Photography courtesy of Lowell Washburn, all rights reserved.
The annual migration of northbound snow geese is one of creation’s most awe-inspiring events. Moving toward ancestral breeding grounds in arctic Canada, snow goose flocks are currently winging their way across Iowa. Pushing the edge of a retreating winter, peak migrations usually occur around early to mid-March. But spring weather may prove fickle and migrating birds are sometimes forced to make a U-turn as sudden snowstorms force a temporary retreat. In 2015, blizzard-like conditions caused geese to move south again; with some birds backtracking all the way to northern Arkansas.
Of all the waterfowl that migrate through Iowa each year, no species has undergone a more dramatic change in behavior than the snow goose. When I began hunting here in 1959, snow geese were an important game species. Arriving in Northern Iowa around the 20th of October, snow geese of the 1960s and 1970s were very different from today’s birds. Tame and naïve, geese usually travelled in small bands of ten to thirty birds. Serious goose hunters rarely used more than one or two dozen decoys back then, and migrating flocks came to those spreads like cats to catnip. Even after being shot at, these fresh-from-Canada migrators could sometimes be called right back into the decoys.
Somewhere along the line, things changed; and they changed in a big way. Snow geese began congregating in larger and larger groups. Staging areas now contained thousands – even tens of thousands — of birds. Finding safety in numbers, snow geese began living for a decade or more. Survivors of multiple migrations, modern-day snow geese have become the wariest birds in the sky. Successfully hunting these flyway veterans currently presents the ultimate waterfowling challenge.
Spring snow goose hunts are not for the faint of heart. Instead of one or two dozen effigies, today’s hunters routinely place hundreds, and often thousands, of decoys. It’s back breaking work and the rewards are often few and far between as flock after flock of highly educated geese snub the spread. It’s nothing out of the ordinary for groups of hunters to begin setting hundreds of decoys during the wee hours of darkness, stay in those decoys all day, watch as thousands of migrating snow geese inspect but shun the spread, and finally leave the field empty handed.
But, of course, there are days when things take an unexpected turn for the better – sometimes for no apparent reason. For me, one of the most memorable of these events struck without warning on Saint Patrick’s Day. After not seeing a single goose until mid-morning, I finally spotted a gnat-like swarm of birds two or three miles distant. Grabbing the binoculars, I quickly determined the swarm to be a flock of about 150 snow geese. Even though the geese were miles away, they already appeared to be locked on to the spread of white windsocks surrounding my hilltop position. The geese kept coming and nearing the decoys, simultaneously set their wings. Although I knew the geese would probably pull up again before coming into range, I would gladly enjoy show while it lasted. The geese stayed their course and instead of flaring, began to lower their pink-webbed landing gear. I let them keep coming until the flock’s leaders began landing around me. The closest birds were standing within mere feet and the sky overhead was filled with descending geese. Their high-pitched yelping was deafening. Making the most of this rare opportunity, I shouldered the gun and fired. To my amazement, three geese fell from the flock and I managed to down two more as the birds retreated. Minutes later, another large flock appeared in the distance. Incredibly, these birds also came directly into the decoys without so much as a single precautionary swing. Sitting up, I was able to kill three more. As the flight continued, more geese were added to the bag. The best part of it all was that virtually all shots were taken on decoying geese at a distance of less than twenty yards. The day proved to be one of the most exciting hunts of my life.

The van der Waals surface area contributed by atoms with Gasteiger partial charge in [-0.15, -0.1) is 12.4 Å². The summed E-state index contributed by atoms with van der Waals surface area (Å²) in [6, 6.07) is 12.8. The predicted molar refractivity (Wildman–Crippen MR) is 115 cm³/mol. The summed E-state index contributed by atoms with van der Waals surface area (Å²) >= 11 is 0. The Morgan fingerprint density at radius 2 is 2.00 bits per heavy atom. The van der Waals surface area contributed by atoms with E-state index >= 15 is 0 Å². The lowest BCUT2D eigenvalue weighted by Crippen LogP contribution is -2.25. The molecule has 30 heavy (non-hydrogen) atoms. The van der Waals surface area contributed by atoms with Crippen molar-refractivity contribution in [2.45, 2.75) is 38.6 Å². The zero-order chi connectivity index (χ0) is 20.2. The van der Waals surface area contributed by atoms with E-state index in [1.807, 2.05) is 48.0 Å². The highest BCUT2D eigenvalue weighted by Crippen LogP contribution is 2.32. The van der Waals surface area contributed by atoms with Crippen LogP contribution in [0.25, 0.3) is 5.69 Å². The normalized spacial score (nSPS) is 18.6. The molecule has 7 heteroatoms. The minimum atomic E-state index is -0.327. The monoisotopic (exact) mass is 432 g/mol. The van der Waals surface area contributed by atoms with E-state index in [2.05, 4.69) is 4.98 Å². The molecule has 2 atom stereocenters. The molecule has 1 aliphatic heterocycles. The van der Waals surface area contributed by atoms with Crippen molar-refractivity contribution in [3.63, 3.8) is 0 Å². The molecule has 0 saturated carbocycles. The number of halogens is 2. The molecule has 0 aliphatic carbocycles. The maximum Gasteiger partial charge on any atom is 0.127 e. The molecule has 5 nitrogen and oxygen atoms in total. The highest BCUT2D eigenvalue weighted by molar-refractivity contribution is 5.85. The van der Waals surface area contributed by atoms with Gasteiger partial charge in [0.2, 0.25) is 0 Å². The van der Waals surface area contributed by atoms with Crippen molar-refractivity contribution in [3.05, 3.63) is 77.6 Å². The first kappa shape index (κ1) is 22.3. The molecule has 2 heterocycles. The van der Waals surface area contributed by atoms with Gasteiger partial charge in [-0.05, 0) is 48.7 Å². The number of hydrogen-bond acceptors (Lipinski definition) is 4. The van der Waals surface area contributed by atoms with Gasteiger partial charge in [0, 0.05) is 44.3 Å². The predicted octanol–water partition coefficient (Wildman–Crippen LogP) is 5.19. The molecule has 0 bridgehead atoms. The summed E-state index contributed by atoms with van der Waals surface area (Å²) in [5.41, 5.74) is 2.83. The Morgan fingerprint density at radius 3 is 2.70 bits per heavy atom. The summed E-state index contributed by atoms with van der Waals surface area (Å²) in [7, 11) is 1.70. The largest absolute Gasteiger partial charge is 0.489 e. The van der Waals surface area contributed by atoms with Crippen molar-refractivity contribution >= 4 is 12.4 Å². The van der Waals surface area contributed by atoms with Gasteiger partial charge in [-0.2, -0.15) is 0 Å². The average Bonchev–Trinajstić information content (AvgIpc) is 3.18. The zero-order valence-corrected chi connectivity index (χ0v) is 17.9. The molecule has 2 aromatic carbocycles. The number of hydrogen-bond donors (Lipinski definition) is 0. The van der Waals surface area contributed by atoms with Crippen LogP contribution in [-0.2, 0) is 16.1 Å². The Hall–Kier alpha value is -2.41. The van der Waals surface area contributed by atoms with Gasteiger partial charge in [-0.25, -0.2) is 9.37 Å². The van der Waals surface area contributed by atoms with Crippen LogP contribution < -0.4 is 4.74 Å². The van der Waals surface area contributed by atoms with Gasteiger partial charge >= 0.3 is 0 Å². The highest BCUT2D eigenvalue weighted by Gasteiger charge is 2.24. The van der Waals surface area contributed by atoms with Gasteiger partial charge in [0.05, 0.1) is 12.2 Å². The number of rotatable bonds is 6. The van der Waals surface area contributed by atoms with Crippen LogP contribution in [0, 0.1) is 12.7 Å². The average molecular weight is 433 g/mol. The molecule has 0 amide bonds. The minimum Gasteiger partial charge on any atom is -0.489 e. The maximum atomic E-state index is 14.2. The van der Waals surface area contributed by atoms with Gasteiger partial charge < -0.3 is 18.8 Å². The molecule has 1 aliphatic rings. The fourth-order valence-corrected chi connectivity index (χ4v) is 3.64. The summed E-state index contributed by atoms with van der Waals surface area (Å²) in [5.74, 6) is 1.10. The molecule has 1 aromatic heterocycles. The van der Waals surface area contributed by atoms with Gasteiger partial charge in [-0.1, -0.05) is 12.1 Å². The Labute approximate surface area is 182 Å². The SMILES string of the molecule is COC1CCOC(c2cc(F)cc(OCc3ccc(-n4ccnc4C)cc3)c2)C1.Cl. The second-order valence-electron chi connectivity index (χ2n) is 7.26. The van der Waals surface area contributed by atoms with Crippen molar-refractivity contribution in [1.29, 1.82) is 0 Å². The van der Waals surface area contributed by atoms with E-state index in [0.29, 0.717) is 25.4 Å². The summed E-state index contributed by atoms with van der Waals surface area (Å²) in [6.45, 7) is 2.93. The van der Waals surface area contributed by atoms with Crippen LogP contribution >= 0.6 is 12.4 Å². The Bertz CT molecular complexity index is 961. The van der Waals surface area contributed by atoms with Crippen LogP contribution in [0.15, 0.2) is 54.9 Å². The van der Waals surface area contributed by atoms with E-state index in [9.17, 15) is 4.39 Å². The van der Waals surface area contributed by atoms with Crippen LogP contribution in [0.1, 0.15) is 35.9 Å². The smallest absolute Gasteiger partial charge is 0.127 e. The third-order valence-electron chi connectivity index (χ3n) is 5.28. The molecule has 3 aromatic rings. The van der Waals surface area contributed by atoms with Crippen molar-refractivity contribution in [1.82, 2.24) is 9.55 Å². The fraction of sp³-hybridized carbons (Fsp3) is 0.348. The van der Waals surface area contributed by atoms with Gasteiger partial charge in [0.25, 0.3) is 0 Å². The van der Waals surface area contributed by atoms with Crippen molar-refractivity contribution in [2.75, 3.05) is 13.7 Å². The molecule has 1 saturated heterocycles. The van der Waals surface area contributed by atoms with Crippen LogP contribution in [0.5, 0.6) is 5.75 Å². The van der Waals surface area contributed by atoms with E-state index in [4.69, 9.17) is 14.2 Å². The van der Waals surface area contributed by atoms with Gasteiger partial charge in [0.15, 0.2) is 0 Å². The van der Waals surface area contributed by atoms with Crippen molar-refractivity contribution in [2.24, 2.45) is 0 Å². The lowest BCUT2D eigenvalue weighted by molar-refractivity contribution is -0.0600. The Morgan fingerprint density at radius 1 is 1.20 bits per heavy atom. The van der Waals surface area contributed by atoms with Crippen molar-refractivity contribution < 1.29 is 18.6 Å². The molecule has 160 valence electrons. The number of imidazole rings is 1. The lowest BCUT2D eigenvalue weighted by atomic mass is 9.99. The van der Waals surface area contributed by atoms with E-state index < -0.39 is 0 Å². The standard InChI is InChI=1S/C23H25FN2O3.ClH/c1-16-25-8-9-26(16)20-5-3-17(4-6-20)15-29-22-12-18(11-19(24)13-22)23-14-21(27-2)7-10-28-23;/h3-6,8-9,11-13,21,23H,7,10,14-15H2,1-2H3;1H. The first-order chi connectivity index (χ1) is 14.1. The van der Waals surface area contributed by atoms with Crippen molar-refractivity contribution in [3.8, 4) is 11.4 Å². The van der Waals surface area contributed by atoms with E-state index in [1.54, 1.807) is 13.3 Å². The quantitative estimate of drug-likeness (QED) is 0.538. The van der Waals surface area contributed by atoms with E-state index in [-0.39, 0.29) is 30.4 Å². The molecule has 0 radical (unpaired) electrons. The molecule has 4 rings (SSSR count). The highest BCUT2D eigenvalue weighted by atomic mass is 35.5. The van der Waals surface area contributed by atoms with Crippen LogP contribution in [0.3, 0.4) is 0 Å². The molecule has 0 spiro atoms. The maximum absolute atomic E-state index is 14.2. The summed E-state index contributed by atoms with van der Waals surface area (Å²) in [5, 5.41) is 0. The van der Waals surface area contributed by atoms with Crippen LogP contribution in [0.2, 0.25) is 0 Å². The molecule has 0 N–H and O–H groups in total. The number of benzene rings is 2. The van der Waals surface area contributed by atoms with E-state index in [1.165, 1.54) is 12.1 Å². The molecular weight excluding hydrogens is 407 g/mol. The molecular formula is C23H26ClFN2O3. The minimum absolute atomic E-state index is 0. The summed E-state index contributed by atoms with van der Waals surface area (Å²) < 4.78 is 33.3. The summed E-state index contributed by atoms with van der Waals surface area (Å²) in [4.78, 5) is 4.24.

The following sunrise found me lying in the same decoys under the exact same conditions. The snow goose migration continued, but it was back to business as usual as flock after flock only came down to within 40 yards or so before lifting up and continuing their journey. Although I conservatively estimated that more than 2,000 geese had warily inspected the decoys, I never fired a single shot the entire day. That’s often how it is with modern-day snow geese. The Good ‘Ole Days of naïve dumber-than-a-rock migrators are long gone. Repeatedly migrating from one end of the continent to the other, the geese have become smarter than the people who hunt them.